Minnesota Teachers of the Year Provide Insight to Student Success

 

“Your investment has given us the okay to dream bigger than ever before,”

– 2011 Minnesota Teacher of the Year Katy Smith

After hearing from seven Minnesota Teacher of the Year award winners and an innovative superintendent, I am refreshed and prepared for a productive 2015 legislative session. The well-attended hearing took place on Oct. 22 with the goal of hearing from the brightest minds in education and teaching in order to enhance the quality of education in our state.  I think it’s safe to say that I, along with my other Senate E-12 committee members was impressed and impassioned to make change.

While this column does not allow the space to give justice to every speaker, I will start with one of the last speakers of the day, Lee Ann Stephens. Stephens is a high school teacher from St. Louis Park and winner of the 2006 Teacher of the Year award.  As an African American woman who has taught for more than 20 years, Stephens talked with experience about the real need for increasing teacher diversity in schools.  She said not only is it important for students of color to see teachers like themselves, it’s also important for white students to have a teacher occasionally who isn’t white.  The main point she drove home dealt with the achievement gap – and her assertions that poverty is not the main reason Minnesota’s achievement gap exists.  Instead, Stephens argues, teachers and administrators need to ask students what they need to succeed, rather than just make assumptions.

St. Louis Park Superintendent Robert Metz spoke about helping students succeed as well. He addressed the committee about his district’s ninth grade program called Building Assets, Reducing Risks. The program was created once the district discovered the number one reason students were failing out of high school, was that they failed a class in the ninth grade.  The program now sets aside one hour per week for teachers to collaborate and help find a way to let that student succeed in ALL of their classes, not just the one course that teacher is teaching.  Metz said the results have been transformative – and graduation rates have soared.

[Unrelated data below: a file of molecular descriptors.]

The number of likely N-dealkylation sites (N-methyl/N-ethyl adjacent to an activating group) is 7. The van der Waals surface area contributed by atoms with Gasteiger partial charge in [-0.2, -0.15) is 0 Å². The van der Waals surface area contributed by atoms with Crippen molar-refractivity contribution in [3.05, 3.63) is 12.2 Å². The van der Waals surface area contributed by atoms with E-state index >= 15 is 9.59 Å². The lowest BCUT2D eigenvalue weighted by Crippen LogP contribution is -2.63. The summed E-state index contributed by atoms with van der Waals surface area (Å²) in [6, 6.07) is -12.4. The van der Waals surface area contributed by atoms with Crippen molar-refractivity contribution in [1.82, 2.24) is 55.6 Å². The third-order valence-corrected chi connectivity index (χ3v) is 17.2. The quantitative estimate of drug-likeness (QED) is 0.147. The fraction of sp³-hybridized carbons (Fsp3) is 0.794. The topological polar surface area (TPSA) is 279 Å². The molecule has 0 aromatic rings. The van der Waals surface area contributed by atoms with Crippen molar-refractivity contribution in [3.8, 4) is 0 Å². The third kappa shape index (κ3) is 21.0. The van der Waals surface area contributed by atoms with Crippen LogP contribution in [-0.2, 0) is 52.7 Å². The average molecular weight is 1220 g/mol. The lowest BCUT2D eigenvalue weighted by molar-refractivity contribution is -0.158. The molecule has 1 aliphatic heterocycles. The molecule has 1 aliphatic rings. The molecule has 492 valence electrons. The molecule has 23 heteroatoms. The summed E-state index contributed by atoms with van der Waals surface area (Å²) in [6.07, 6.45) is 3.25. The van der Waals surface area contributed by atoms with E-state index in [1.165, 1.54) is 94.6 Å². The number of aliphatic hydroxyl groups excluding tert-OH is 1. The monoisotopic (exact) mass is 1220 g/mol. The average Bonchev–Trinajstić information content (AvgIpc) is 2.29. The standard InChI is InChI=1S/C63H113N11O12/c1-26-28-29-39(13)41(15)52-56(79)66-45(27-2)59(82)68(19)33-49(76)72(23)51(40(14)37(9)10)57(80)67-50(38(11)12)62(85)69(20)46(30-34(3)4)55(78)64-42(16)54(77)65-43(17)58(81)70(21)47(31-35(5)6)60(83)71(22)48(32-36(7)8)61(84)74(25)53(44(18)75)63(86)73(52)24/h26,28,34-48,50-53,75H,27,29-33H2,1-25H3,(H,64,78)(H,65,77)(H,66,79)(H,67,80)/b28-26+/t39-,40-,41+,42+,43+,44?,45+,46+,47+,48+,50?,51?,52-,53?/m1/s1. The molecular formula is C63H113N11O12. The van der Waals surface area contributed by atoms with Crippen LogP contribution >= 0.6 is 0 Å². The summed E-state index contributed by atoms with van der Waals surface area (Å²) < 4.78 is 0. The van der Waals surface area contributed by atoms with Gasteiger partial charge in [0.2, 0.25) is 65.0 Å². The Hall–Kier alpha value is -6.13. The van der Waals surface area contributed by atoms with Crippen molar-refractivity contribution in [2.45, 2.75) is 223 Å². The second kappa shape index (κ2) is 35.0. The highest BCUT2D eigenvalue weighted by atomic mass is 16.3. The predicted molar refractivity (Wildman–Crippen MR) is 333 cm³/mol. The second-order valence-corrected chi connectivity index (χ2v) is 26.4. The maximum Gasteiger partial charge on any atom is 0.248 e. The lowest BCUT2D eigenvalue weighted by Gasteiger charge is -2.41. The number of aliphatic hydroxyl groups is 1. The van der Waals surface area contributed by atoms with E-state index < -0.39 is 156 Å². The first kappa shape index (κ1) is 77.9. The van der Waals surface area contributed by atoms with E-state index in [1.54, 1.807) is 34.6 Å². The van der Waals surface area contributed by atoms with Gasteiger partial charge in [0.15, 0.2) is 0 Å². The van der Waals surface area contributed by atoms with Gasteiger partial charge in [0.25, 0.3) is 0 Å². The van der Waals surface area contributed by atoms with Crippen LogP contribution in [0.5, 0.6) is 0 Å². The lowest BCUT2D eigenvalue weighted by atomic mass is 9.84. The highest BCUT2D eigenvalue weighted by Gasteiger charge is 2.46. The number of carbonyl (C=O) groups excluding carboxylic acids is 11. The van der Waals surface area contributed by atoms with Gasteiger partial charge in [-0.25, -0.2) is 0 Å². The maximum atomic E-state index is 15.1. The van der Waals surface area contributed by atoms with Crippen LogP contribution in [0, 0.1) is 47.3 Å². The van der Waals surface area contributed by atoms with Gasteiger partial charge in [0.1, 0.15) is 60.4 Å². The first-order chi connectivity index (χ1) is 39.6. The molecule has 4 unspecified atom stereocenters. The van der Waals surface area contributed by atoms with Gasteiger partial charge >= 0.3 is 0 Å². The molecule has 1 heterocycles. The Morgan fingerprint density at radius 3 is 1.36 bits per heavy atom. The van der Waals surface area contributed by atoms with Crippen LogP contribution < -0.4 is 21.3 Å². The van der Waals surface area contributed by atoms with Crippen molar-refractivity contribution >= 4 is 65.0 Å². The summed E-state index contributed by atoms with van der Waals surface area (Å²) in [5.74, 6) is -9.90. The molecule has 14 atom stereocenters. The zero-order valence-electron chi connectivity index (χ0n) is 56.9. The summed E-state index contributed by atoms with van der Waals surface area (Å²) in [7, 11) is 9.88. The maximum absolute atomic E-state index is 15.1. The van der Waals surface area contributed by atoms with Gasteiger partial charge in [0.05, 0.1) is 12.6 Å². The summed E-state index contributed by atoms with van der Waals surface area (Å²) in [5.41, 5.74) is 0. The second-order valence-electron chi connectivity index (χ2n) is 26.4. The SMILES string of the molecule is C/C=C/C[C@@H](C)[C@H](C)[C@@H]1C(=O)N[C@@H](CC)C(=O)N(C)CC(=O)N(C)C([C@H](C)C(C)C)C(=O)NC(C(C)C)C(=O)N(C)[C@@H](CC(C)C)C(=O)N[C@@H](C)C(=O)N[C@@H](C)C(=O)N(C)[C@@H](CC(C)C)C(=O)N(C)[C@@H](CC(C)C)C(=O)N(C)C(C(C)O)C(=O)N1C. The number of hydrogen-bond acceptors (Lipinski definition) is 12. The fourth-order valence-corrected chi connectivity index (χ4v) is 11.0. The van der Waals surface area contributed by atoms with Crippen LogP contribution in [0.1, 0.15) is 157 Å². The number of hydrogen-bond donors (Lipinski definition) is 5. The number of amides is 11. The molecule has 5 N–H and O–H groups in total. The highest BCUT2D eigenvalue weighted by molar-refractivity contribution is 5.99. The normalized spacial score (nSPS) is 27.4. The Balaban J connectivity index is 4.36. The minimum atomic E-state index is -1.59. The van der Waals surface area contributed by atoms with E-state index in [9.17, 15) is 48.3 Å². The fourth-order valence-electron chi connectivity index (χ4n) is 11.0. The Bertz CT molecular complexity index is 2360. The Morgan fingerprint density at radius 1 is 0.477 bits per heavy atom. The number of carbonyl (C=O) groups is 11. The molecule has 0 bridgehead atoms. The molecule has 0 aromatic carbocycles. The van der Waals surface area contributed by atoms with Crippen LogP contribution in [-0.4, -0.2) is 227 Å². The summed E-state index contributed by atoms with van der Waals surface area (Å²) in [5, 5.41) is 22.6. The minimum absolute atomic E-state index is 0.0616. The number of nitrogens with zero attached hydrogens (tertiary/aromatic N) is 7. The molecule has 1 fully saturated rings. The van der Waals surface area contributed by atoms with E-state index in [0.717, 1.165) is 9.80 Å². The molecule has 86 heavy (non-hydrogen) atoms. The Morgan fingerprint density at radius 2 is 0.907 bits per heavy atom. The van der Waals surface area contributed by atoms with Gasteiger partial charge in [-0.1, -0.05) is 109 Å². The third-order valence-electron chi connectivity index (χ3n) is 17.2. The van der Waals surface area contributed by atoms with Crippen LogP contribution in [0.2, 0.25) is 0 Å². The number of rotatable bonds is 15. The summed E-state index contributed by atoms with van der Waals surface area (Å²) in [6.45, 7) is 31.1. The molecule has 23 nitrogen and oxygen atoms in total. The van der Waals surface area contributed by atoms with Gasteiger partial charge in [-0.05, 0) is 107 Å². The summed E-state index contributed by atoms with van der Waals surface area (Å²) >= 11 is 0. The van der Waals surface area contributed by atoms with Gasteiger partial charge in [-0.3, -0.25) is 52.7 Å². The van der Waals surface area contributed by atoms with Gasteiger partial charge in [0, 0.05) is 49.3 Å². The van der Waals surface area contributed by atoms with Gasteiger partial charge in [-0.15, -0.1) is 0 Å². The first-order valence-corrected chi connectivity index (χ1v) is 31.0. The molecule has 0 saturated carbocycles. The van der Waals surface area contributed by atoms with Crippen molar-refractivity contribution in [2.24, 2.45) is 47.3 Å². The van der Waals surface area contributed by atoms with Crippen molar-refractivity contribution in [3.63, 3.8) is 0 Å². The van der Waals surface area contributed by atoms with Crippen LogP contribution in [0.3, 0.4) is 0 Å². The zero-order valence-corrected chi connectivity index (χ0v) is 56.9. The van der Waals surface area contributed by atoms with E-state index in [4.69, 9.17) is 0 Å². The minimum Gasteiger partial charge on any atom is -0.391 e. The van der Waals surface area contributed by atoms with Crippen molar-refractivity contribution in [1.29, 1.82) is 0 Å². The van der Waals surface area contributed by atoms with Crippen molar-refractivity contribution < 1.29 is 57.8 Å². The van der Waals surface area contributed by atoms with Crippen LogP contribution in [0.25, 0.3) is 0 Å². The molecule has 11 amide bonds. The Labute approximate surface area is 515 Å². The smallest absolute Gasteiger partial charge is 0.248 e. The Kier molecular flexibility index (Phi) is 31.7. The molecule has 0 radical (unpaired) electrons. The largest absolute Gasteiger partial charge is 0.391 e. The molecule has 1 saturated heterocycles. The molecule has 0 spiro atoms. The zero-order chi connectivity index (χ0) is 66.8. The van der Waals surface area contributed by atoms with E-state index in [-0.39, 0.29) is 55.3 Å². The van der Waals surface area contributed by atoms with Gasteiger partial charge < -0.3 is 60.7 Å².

Each story from these teachers was fascinating, like Mike Smart, a teacher in District 287 whose title is an “Innovation Instigator.” His enthusiasm for finding new and unique solutions for teachers was inspiring – like creating a new app for special education students or opening a new learning center that re-thinks the way at-risk students are taught.  My take away from his testimony was this, “We are trying to solve today’s problems with tomorrow’s solutions.” It’s this kind of forward thinking and embrace of technology that I believe is making a difference in our schools.

Megan Hall, the 2013 Teacher of the Year praised our state’s many college-level courses that are available to high school students. Hall, who works primarily as an advanced placement (AP)-course instructor told us the more we can encourage high school students to take college-level courses, the better.  While Post-Secondary Enrolment Options (PSEO) is a useful and successful program, Hall focused even more on the AP, International Baccalaureate (IB) and College in the Schools (CIS) programs that she testified are incredibly useful for students who are ready to think at a higher level.  She said the best part of those programs is that students are challenging themselves academically, but still get the bonus and structure of a high school environment.

Lastly, I will touch on Katy Smith’s testimony, the woman I quoted at the beginning of this piece. Smith is a teacher in Winona and spoke passionately about the importance of early childhood education.  Additionally, she discussed why parent education is so vital to the child’s educational success.  She told us that when kids are well-cared for from birth to age 3, we all do better.  Teachers across our state all can provide insights to the state legislature, and I’d like to extend a thank-you to the thousands of educators that call Minnesota home.  I look forward to working with my colleagues next session to take the advice from these teachers and turn it into legislative policies that work for all school children across our state.

The Minnesota Teacher of the Year award has been given out annually for the past 50 years. The program selects one teacher to represent the state’s thousands of excellent educators.   Both the award winner and finalists (there was a pool of 128 educators in the running this year) speak to education organizations, community groups, students, legislators and the media.  Each year, Minnesota’s Commissioner of Education will nominate the 2015 Minnesota Teacher of the Year for the National Teacher of the Year program.  The national program is presented by the ING Foundation.  Local school districts across our county participate in this nationally recognized program.

As always, please contact me with questions or suggestions regarding any issue. I encourage you to visit me at the Capitol, or let me know if you’d like me to stop by your home or apartment. Also, please tune in to my local cable TV show, “Your Capitol: What’s Up?” which appears on public access channels 15 and 16. I can be reached by email at sen.chuck.wiger@senate.mn and by phone at 651-296-6820.

 

~Written by Sen. Chuck Wiger, Chair of the Senate E-12 Finance Committee 

 

 

Senator Chuck Wiger
Chuck Wiger represents District 43, which includes portions of Ramsey and Washington counties in the northeastern Twin Cities metropolitan area.

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